Kids are afraid of Donald Trump, Utah child psychologist says

Posted at 10:36 PM, Aug 22, 2016
and last updated 2016-08-23 10:24:50-04

SALT LAKE CITY -- There is a new fear that's keeping children up at night, according to one local child psychologist. It’s the fear of Donald Trump.

The Republican nominee for president has said things that have caused minority families with children to seek counseling, according to Dr. Douglas Goldsmith, Executive Director of The Children’s Center.

“This is unheard of, entering elementary school, to have the added burden of now worrying about the presidential election,” Goldsmith said.

In his 30-plus years of child psychology, Goldsmith said, he's never seen a presidential candidate cause a six-year-old stress, until now.

“Several children honestly in tears saying, ‘I am really scared of Donald Trump,’” Goldsmith said.

He said Trump’s speeches have specifically struck a chord among minority children.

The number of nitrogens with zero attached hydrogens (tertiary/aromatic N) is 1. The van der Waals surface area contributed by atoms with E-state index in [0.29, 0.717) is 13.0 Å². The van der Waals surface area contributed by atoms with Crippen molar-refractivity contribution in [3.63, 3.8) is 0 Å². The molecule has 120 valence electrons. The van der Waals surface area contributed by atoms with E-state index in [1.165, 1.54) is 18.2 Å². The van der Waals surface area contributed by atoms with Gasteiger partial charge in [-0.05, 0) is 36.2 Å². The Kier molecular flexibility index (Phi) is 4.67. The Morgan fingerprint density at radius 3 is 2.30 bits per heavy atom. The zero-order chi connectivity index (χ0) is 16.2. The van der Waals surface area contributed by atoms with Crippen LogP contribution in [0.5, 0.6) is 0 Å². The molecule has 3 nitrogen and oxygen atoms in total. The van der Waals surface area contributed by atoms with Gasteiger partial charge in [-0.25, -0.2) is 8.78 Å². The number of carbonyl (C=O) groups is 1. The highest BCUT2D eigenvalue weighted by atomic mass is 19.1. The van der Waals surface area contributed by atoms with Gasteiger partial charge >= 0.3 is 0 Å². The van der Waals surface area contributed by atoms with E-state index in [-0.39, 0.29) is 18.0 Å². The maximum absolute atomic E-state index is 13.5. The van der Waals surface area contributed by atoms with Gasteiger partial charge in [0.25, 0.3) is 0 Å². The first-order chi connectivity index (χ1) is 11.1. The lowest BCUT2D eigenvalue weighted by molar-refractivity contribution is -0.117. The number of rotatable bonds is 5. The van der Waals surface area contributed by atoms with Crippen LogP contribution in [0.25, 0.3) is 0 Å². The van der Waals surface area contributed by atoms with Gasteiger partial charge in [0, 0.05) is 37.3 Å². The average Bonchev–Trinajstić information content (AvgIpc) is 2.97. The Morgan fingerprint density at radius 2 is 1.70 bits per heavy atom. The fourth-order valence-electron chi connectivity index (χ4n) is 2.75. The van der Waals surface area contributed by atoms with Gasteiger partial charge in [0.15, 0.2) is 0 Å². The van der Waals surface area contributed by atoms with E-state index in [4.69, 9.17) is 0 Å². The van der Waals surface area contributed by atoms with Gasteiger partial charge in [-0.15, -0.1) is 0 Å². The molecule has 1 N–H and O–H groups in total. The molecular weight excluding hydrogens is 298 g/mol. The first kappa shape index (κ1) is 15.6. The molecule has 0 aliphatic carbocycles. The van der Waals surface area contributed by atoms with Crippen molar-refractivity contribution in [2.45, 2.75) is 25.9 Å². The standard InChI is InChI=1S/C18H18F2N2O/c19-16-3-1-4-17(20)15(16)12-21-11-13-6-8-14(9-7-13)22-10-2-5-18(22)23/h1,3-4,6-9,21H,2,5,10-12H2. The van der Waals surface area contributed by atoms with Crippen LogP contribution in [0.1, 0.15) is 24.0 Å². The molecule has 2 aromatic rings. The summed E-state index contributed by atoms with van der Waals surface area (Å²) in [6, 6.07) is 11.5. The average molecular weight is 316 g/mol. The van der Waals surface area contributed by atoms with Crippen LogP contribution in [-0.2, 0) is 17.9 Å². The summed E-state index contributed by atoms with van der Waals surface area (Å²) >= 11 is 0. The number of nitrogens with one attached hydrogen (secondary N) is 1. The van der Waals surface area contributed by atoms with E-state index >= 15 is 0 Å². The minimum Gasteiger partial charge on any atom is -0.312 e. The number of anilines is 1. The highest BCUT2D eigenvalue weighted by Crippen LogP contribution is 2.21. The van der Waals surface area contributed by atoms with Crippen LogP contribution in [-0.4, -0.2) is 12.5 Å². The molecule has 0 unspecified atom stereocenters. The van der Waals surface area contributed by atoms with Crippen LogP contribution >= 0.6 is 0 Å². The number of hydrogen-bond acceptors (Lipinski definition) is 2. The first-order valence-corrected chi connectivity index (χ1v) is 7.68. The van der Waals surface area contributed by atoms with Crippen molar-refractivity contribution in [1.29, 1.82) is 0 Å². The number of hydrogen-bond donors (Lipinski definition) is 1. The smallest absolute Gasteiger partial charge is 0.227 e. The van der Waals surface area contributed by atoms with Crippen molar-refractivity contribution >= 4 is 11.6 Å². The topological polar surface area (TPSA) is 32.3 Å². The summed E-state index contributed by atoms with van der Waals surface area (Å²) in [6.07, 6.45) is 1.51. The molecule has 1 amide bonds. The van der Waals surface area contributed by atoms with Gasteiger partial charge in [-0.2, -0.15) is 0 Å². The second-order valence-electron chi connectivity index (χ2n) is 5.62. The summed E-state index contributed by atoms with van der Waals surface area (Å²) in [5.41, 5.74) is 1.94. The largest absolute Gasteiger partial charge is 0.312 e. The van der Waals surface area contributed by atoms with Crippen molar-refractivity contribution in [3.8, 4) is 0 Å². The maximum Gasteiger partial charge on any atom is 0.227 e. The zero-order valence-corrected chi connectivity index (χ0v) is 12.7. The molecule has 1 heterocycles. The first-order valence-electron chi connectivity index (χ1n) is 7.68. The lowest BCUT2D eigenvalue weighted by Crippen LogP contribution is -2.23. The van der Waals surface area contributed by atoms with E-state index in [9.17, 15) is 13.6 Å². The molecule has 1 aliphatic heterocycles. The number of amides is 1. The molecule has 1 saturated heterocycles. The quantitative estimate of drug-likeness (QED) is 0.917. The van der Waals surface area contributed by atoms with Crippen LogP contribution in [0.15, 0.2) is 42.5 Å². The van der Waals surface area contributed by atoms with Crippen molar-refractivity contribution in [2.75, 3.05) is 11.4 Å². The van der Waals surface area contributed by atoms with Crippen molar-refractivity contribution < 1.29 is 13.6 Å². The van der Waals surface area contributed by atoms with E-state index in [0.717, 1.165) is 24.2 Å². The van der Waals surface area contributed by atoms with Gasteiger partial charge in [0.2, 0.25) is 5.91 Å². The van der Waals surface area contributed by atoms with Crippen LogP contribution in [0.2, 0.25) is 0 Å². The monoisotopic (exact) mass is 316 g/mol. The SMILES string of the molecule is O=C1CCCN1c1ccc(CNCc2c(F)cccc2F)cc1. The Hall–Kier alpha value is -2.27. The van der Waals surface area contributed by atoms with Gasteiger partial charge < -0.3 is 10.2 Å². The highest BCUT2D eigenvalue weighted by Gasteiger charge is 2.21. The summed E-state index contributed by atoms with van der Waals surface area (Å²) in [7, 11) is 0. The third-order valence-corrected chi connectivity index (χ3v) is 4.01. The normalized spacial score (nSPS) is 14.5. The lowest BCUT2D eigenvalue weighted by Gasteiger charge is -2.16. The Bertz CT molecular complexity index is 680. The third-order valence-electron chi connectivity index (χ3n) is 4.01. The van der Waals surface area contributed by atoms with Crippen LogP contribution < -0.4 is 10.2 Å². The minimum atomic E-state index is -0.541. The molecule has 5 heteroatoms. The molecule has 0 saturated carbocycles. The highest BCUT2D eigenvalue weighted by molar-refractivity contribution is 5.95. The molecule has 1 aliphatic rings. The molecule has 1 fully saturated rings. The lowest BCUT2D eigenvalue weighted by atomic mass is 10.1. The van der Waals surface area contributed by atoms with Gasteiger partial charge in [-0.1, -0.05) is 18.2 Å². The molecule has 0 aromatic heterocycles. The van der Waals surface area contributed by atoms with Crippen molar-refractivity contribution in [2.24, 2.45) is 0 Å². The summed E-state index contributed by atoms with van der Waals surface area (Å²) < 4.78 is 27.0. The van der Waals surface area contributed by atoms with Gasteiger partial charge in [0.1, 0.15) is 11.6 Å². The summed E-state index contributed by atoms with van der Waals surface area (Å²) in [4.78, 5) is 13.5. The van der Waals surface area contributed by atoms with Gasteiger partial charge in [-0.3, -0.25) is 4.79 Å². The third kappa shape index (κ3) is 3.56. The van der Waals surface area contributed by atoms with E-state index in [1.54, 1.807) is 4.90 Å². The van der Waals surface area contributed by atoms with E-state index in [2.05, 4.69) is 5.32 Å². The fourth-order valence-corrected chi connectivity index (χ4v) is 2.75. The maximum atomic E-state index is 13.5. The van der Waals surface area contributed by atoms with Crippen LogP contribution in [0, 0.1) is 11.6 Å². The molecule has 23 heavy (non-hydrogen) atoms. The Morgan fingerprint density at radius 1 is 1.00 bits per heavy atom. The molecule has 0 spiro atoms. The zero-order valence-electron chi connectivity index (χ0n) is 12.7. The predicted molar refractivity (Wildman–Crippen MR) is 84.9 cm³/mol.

"The idea of the wall is easy for kids of all ages to imagine, and that's terrifying," Goldsmith said. “They talk about being frightened of separation, they talk about being frightened about being sent away from the country.”

Dual Immersion Academy has a 90 percent Hispanic Latino enrollment. Donald Trump is a common name heard throughout their hallways and classrooms.

"I've heard a lot of kids talking about how he is going to get rid of all the Mexicans and I don't think they understand exactly what he's talking about or what that means for them, but again, for our population that could mean their parents, their aunts, their uncles,” said Executive Director Angela Fanjul of Dual Immersion Academy.

Alicia Pacheco has three young children. She said they have asked her whether their grandparents are safe.

"I don't want them to be sent back to Mexico I want them to stay here," said her 8-year-old daughter Alyssa Pedregon.

"It's sad to think that they would think that my parents would get deported, and it's not a topic that has ever came up until now that Donald Trump is running for office," Pacheco said.

Goldsmith said it's important for parents to be a buffer between the politics you see on the news and your children, and to explain to them what these candidates are saying in a non-threatening way.